Orangutan Foundation International
The position is designed to increase OFI's impact by aiding the rehabilitation process for the ex-captive orphan orangutans at the Care Center. The goals of the Enrichment/Release Volunteer is to improve the existing and to create new ways of enriching the conditions under which the orangutans at the Orangutan Care Centre and Quarantine (OCC&Q) are housed, and to work with the local OFI staff to increase the supervised daily releases of the orangutans into the forest.
OFI’s rehabilitation philosophy is founded on emulating the normal developmental progress of infant/juvenile orangutans in the wild, while providing the maximum training possible to replace the orphans’ lost mothers and prepare them for eventual permanent release into regional forests. Providing environmental enrichment (while at the OCCQ) is necessary to keep the young animals stimulated and healthy in their semi-captive/semi-free-ranging environment, while regular release in the ‘rehabilitation forest’ surrounding the OCCQ (also known as “jungle school”) is essential opportunity for developing skills necessary for adult survival in the wild.
OFI aims to keep two or three Enrichment/Release Volunteers at the Care Center at all times. Volunteers accepted for Enrichment/Release will share the responsibilities of both enrichment and release duties; all volunteers should be qualified and prepared to fulfill the many aspects of this position set but will, in practice, be focused on a more specific set of tasks. Their focus will depend on the needs at the Care Center and may change over time. The volunteers will need to work closely with each other and with local staff to determine how their skills are best used to continue and expand the traditional enrichment practices, as well as bringing their own unique skills to the task.
Enrichment activities are coordinated by the local Enrichment specialist who works at the Care Center. The Care Center Manager in the Care Center will monitor progress, act as a sounding board, and help with any local logistical issues regarding Release. Volunteers will work at various pondoks (age-classed units of orangutans housed together in groups of 20-40 individuals). The coordinators of each pondok also report to the Care Center Manager. Release duties include assisting staff with bringing orangutans from their sleeping enclosures to the forest, supervising the orangutans in the forest, and returning them to their enclosures at the end of the day. This should be coordinated such that the orangutans with the most need of extra attention receive the greatest amount of volunteer support.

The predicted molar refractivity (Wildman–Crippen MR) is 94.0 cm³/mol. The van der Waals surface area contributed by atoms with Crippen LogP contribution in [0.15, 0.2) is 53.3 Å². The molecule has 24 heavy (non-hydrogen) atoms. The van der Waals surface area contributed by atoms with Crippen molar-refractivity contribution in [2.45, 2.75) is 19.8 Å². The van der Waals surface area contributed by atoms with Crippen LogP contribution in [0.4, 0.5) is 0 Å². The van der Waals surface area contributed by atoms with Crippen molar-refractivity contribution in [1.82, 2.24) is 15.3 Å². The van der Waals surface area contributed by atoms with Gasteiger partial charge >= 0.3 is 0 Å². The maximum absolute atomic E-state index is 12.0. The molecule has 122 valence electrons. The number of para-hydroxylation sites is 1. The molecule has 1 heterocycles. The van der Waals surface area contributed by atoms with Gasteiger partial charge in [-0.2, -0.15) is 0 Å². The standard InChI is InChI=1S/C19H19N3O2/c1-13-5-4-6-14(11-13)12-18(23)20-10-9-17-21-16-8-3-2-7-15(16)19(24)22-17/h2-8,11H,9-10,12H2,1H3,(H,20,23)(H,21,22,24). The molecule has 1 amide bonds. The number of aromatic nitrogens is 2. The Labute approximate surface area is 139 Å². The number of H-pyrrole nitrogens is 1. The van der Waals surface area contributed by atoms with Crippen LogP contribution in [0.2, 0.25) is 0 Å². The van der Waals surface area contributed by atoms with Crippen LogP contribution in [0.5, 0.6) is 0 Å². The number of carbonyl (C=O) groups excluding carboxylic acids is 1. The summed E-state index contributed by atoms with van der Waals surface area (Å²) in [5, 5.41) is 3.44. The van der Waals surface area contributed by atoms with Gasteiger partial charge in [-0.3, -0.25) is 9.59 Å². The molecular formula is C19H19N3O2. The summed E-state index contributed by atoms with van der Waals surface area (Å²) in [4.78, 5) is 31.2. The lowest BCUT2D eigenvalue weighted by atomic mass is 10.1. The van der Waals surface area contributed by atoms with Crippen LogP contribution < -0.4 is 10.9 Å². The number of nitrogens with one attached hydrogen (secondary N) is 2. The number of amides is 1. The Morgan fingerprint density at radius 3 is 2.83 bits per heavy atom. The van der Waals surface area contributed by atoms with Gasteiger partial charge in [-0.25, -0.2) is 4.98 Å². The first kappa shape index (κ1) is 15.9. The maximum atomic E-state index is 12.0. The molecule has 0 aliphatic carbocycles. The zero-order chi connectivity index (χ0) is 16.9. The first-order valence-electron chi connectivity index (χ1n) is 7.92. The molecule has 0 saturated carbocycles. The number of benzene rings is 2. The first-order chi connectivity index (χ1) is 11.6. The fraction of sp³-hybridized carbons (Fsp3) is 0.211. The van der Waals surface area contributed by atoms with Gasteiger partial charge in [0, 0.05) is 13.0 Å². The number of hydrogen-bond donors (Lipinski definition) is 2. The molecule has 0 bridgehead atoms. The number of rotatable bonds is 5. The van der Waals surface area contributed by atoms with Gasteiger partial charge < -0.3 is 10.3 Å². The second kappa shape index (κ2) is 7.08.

(routine daily duties may include, but are not limited to, the following)
•Participating in group releases of multiple orangutans from the same age unit.
•Individually taking out single orangutans.
•Building bonds and establishing trust with the orangutans, particularly those with health/physiological or behavioral/psychological issues.
•Going with staff daily to collect branches for browse and nest-making material, then distributing the green matter to orangutan’s sleeping enclosures.
•Preparing behavioral enrichment, including food treats such as rattan balls with peanuts and raisins inside, pipes with jam or peanut butter, coconuts, ice flavored with fruit syrup, jelly and popcorn, etc.
•Providing items such as sacks, towels, boxes etc for play and forage opportunities.
•Shopping for materials when needed.
•Making additional environmental enrichment items such as tire swings, hammocks, puzzle feeders, forage boxes etc.
•Observing unusual behaviors and reporting to senior staff, veterinarians, and Dr Galdikas.
•Tracking eating habits of orangutans; sourcing and providing special foods for individualized diet supplementing.
Position Duration: Six months.
Application Deadline: Rolling
Volunteering with Orangutan Foundation International (OFI)
Orangutan Foundation International protects 6,000 wild orangutans in Tanjung Puting National Park, in Kalimantan, Indonesia. Facilities include 16 guard posts throughout the park and numerous staffed feeding stations in addition to the Orangutan Care Center, which rehabilitates 330 young orangutans and prepares them for return to the wild. The majority of individuals are under 10 years old. The Centre consists of a central clinic and units housing the older individuals, while the outlying juvenile units and the medical quarantine facility are set in the surrounding 80 hectare forest. Most of the orangutans are very well-habituated to humans. They arrive in the OCCQ by confiscation from homes, black markets, entertainment industry, and abusive zoos.